were identical at 89; there were six fewer deaths during the strike
than during the control period, while in the ten weeks following the
strike, there were seven more deaths than there had been in 1982.
In an intriguing example of how a doctor's strike can backfire, the
authors of this particular mortality analysis argued this apparent
lack of impact of the strike on mortality suggests that there was an
over-supply of doctors in Jerusalem at the time.
The problem with drawing conclusions
remains that the strike did not involve the whole scale deprivation
of medical services.
Cunningham and colleagues point out in their review paper that
striking physicians opened aid stations, supplementing medical care
and preventing people from mobbing the hospitals.
While physicians were technically on
strike during the four months of the dispute, most did not in fact
adhere to the industrial action regulations. In truth, most doctors
in Jerusalem provided care in a private or partially private
context, so, while participating in spirit, they did not actually
Another intriguing study analyzed changes in mortality by studying
the Jerusalem Post's newspaper reports of funerals during another
Jerusalem doctors' strike, this time between March and June of 2000.
This one arose from the Israel Medical Association's conflict with
the government's proposed wages.
The hospitals in the area cancelled all
elective admissions and surgeries, but kept emergency rooms and
other vital departments, such as dialysis units and oncology
The funeral study found a decline in the number of funerals during
the three months of the strike, compared with the same months of the
previous three years. One burial society reported 93 funerals during
one month of the strike (May 2000) compared with 153 in May 1999,
133 in May of 1998, and 139 in May 1997.
Cunningham and colleagues summarize their review of research
assessing the effects of doctors' strikes on mortality, finding that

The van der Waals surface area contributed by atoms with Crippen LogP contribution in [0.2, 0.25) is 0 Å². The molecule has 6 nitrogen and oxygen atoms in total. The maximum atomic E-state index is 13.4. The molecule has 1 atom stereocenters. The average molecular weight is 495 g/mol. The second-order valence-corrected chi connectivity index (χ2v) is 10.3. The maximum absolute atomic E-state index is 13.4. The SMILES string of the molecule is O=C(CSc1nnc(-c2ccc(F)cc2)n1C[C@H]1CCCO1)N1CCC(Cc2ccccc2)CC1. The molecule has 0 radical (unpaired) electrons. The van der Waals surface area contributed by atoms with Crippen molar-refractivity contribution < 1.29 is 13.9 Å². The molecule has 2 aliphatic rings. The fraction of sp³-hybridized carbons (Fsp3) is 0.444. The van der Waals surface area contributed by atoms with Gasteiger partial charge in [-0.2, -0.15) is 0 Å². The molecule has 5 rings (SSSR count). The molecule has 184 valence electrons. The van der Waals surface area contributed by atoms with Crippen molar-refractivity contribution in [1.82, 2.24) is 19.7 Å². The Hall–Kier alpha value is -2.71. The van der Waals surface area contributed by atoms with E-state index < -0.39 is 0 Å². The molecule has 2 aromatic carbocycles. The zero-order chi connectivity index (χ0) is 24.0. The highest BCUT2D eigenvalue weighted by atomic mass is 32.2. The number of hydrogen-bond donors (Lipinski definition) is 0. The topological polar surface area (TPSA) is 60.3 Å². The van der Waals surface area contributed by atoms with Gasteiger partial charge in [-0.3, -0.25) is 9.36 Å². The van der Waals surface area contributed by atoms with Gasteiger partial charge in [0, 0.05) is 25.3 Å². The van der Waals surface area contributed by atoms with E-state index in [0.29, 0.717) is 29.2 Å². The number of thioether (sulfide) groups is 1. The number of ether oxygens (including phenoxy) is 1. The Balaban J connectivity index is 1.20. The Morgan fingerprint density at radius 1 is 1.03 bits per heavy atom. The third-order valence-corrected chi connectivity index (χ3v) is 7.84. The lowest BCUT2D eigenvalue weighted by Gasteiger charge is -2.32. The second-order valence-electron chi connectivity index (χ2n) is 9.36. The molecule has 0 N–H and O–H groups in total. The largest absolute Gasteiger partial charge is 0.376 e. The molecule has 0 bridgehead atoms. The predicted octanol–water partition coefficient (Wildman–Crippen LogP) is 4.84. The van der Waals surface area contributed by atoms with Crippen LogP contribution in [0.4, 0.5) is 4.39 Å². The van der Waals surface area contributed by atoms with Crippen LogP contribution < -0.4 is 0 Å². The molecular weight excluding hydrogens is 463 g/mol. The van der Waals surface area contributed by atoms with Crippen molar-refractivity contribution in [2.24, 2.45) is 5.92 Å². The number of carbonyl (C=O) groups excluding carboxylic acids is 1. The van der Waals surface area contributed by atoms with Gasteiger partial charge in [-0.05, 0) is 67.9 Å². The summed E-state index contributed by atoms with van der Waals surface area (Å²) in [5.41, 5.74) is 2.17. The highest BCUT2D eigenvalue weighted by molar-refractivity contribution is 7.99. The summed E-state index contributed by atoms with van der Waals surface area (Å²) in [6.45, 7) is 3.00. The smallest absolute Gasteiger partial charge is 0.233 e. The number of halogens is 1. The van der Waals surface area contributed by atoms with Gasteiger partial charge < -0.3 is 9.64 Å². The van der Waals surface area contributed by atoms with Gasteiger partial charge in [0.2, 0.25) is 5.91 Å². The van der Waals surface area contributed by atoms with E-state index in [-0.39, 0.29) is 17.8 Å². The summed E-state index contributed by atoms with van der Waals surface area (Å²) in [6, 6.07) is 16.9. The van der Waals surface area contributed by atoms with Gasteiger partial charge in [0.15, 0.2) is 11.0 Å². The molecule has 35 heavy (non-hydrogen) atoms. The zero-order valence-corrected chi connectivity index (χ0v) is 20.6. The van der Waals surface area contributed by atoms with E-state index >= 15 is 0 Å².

four of the seven studies report mortality dropped as a result of
medical industrial action, and three observed no significant change
in mortality during the strike or in the period following.
There are several possible interpretations for this surprising
One is that as its elective or
non-emergency surgery which is usually most effected in a
doctor's strike, it could be the mortality findings reflect
an impact of elective surgery. The findings might be
important because they perhaps illuminate the relatively
high risks of elective surgeries, which may actually
increase mortality. If it wasn't for doctor's strikes, this
might be a finding, ironically never otherwise properly
Another sobering possible
conclusion is that the public, and perhaps doctors
themselves, overestimate the ability of medicine to stave
off or have an impact on mortality.
The problem with interpreting the data,
as Cunningham and colleagues point out in their review paper, in all
medical strikes studied so far, not all doctors down tools.
In the 1976 Los Angeles strike only 50%
of physicians were involved. So doctors' strikes don't necessarily
drastically reduce access to health care.
Given the purpose of most strikes is to
deprive management of the worker's labour, and it's benefits, this
raises the sobering question of how effective a doctors' strike can
ever be in comparison to other occupations.
The very difficulty in getting physicians to withdraw their labour